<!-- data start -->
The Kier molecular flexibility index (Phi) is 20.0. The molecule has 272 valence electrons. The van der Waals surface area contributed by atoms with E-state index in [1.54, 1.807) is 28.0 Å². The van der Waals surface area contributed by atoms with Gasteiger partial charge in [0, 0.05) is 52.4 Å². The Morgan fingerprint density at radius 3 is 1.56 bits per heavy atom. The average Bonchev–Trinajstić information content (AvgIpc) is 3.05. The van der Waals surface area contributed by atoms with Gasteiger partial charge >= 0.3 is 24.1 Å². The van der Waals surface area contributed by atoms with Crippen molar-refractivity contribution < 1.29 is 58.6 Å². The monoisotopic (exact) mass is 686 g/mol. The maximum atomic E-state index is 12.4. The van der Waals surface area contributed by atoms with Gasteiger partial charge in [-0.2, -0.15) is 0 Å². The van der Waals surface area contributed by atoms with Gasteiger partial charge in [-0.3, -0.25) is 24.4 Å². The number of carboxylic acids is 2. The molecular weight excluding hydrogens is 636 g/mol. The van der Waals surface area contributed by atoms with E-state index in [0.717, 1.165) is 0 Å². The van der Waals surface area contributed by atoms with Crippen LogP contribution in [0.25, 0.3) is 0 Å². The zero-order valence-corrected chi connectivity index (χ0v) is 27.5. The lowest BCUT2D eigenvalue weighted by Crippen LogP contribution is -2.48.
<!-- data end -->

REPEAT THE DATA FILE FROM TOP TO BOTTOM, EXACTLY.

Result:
The Kier molecular flexibility index (Phi) is 20.0. The molecule has 272 valence electrons. The van der Waals surface area contributed by atoms with E-state index in [1.54, 1.807) is 28.0 Å². The van der Waals surface area contributed by atoms with Gasteiger partial charge in [0, 0.05) is 52.4 Å². The Morgan fingerprint density at radius 3 is 1.56 bits per heavy atom. The average Bonchev–Trinajstić information content (AvgIpc) is 3.05. The van der Waals surface area contributed by atoms with Gasteiger partial charge >= 0.3 is 24.1 Å². The van der Waals surface area contributed by atoms with Crippen molar-refractivity contribution < 1.29 is 58.6 Å². The monoisotopic (exact) mass is 686 g/mol. The maximum atomic E-state index is 12.4. The van der Waals surface area contributed by atoms with Gasteiger partial charge in [-0.2, -0.15) is 0 Å². The van der Waals surface area contributed by atoms with Gasteiger partial charge in [-0.3, -0.25) is 24.4 Å². The number of carboxylic acids is 2. The molecular weight excluding hydrogens is 636 g/mol. The van der Waals surface area contributed by atoms with E-state index in [0.717, 1.165) is 0 Å². The van der Waals surface area contributed by atoms with Crippen LogP contribution in [0.25, 0.3) is 0 Å². The zero-order valence-corrected chi connectivity index (χ0v) is 27.5. The lowest BCUT2D eigenvalue weighted by Crippen LogP contribution is -2.48.